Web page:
I took the plunge. In mid-October I rented a painting studio.
And it’s worth it. Totally worth it, and in ways I never anticipated.
The most obvious benefit is that when I’m at the studio, I get work done. I close the door, start drawing or painting, and stay focused on what I am doing for hours and hours on end. It’s amazing. I haven’t experienced this since art school, when I would spend all night working in the painting studios.
Granted, I haven’t produced anything particularly good in all those hours of work; most of it has ended up in the burn box or gessoed over. But that’s fine. That I am productive at all is a huge improvement over where I’ve been.
The most unexpected benefit, however, has been to my domestic life. As soon as I moved all the art-making apparatus out of the house and into its own space, I gained the ability to complete neglected projects around the house. In the last three weeks, I’ve painted bookshelves, refinished a desk and a chair, and cleared all the junk from my huge, glassed-in front porch. I am now busy turning that porch into a space for the cats to hang out, complete with perches, ramps, hiding places, and cozy spots to sleep–a project I’ve meant to do since I moved in six years ago.
Just as I’ve spent years stalled out in making art, I’ve had a similar problem with DIY projects around the house. I’ve ended up with furniture that’s half-refinished, upholstery projects going to seed, and an ever-growing stash of fabric I fully intend to make into clothes once I have the time and energy to do it. And I’ve never had the time, energy, or attention span to tackle, much less finish, these projects. Most end up languishing for years before I finally get to them, and I’ve always had a huge backlog of projects waiting to be done.
And these DIY projects haven’t gone undone for lack of physical space; I have plenty of room in which to do them. Moving the art supplies out of the house freed up a bit more space, but not that much. What has changed is that I now have the mental space to devote to these projects. Before, with art-making competing for attention on my to-do list, nothing seemed to get done–just as domestic matters always distracted me when I tried to make art. But now that I’ve taken art out of the house and out of my day-to-day decision making, everything has changed. I’m getting shit done. I have energy and patience for it that I’ve never had before. And none of it is so big or overwhelming as it once seemed.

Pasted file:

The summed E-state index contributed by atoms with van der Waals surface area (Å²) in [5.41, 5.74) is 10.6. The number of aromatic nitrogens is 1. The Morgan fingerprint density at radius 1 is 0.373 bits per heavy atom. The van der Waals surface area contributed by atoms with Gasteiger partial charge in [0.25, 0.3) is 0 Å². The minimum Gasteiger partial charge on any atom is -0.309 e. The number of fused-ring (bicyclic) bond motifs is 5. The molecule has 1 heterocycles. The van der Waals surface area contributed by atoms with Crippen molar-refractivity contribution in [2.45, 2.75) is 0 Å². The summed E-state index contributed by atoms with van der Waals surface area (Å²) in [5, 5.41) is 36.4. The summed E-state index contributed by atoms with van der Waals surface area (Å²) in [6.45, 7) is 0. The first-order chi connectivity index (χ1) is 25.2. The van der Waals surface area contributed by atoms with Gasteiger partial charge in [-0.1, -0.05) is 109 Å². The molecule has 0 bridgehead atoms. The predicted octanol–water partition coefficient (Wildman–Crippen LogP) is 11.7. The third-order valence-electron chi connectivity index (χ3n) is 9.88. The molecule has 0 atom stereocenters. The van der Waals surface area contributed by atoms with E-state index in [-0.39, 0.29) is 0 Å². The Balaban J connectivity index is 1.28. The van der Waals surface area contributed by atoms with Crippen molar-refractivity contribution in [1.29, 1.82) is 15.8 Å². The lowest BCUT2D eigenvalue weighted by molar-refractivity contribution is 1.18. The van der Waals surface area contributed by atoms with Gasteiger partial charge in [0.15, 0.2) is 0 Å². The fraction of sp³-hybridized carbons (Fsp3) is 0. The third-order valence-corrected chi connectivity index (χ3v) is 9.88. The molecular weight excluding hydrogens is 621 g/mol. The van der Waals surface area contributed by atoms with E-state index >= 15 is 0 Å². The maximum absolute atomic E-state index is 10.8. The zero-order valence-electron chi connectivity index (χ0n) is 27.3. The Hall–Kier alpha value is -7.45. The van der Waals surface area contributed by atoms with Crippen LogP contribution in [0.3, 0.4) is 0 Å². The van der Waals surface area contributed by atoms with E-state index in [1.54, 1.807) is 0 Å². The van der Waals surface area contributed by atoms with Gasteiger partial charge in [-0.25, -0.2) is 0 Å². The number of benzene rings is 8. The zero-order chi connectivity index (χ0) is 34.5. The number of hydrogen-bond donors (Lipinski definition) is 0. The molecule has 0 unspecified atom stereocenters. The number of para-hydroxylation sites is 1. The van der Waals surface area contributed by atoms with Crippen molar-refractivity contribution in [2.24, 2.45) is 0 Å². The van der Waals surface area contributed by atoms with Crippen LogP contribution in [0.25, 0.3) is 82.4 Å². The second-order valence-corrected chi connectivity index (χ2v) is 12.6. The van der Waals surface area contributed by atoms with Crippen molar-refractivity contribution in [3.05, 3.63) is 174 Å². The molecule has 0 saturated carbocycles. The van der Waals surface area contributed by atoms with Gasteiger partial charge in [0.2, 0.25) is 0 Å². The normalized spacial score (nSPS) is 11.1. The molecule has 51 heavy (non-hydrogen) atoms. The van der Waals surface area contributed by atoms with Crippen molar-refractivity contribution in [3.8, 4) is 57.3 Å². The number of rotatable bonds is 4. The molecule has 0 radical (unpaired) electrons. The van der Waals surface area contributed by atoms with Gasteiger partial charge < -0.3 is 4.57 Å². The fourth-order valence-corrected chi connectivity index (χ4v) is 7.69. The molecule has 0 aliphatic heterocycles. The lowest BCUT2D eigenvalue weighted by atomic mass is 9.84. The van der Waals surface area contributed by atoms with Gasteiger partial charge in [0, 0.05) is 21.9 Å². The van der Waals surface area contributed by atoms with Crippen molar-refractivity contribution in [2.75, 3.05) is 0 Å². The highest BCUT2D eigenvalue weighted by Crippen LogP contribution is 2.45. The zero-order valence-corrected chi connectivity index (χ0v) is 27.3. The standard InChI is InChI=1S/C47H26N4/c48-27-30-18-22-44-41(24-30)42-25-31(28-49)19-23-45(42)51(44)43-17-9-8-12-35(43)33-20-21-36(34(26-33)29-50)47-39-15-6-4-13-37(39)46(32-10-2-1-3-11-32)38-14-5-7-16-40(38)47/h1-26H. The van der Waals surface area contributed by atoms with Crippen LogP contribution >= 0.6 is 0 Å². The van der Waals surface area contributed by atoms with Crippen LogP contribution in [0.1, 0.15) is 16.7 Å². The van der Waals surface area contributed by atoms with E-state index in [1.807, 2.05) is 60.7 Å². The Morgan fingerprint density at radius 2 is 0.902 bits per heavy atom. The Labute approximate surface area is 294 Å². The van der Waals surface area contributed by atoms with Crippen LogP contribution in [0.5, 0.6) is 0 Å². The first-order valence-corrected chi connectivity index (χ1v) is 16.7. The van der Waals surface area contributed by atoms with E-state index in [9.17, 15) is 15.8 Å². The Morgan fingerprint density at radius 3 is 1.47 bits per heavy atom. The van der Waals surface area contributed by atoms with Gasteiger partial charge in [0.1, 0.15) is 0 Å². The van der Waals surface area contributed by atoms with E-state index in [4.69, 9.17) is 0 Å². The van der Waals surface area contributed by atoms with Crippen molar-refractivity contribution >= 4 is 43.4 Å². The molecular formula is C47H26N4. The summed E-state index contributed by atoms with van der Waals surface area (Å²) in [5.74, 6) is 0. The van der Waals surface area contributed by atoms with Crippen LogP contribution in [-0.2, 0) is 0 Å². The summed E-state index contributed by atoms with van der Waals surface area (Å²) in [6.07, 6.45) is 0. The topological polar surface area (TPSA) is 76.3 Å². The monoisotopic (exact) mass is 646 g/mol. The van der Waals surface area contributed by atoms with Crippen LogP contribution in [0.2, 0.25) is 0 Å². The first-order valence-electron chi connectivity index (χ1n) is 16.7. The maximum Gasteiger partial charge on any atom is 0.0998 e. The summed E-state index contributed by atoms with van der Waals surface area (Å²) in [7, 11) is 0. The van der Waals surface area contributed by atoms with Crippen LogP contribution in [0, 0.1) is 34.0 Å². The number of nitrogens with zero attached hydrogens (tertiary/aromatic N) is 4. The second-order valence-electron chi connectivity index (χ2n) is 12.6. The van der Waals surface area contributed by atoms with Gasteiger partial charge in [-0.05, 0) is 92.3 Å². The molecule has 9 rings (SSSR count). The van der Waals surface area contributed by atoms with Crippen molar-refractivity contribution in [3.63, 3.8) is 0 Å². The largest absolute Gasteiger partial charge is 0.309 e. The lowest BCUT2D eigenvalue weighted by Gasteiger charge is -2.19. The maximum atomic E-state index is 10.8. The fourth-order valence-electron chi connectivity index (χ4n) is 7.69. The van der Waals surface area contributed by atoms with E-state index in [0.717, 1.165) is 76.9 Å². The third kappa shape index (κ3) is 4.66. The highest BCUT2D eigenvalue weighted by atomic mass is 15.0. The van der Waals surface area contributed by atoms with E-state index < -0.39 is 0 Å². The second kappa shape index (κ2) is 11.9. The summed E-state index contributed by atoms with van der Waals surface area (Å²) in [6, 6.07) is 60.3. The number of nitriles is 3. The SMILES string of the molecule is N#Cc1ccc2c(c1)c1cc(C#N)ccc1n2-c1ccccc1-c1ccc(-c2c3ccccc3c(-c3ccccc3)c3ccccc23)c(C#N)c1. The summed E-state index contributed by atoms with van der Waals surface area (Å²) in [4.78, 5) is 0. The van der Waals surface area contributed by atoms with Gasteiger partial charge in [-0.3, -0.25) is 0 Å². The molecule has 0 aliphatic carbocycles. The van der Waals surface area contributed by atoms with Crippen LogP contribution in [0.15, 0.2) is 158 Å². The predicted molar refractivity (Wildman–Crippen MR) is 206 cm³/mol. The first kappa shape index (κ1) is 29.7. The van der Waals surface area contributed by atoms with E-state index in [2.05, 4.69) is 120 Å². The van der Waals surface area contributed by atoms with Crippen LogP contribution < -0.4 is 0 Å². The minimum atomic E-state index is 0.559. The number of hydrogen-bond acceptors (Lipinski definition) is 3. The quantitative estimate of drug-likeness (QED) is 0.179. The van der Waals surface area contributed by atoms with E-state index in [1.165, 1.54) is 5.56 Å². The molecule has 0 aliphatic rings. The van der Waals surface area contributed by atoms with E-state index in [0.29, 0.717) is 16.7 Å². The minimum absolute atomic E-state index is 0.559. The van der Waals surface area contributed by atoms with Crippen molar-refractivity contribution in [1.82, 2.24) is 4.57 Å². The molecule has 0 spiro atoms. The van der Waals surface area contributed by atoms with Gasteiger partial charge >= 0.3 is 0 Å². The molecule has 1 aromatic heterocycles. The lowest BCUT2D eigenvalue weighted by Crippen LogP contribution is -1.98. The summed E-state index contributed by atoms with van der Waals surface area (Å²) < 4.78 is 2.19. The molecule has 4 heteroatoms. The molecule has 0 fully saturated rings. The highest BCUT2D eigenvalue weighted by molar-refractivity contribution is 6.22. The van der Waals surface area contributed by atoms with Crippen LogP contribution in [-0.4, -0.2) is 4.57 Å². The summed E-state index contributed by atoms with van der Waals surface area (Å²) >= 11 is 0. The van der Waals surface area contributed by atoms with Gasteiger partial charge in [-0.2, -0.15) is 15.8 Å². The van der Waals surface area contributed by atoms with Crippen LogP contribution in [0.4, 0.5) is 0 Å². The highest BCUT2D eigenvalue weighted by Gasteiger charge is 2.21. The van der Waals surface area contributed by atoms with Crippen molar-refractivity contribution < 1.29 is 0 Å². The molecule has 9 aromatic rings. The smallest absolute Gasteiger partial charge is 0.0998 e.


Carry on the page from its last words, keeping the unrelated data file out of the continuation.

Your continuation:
Now here’s the funny thing: I’ve spent very little time in the studio since the beginning of November, and have made almost no art. I’ve put up shelves, cleaned, and organized my supplies, but that’s pretty much it. And this is okay. I’m not fretting over it, nor am I beating myself up over the rent I’m paying to do little more than store my art supplies. Instead I’m at home, working on a few big projects that will make my life immeasurably easier and more pleasant once they are done. They’ll be done (or done enough) by Thanksgiving, and by the first of December I’ll be ready to go back into my studio and pick up where I left off. The rent I’m paying for this “unproductive” month of studio time is more than offset by what it’s allowing me to accomplish here at home.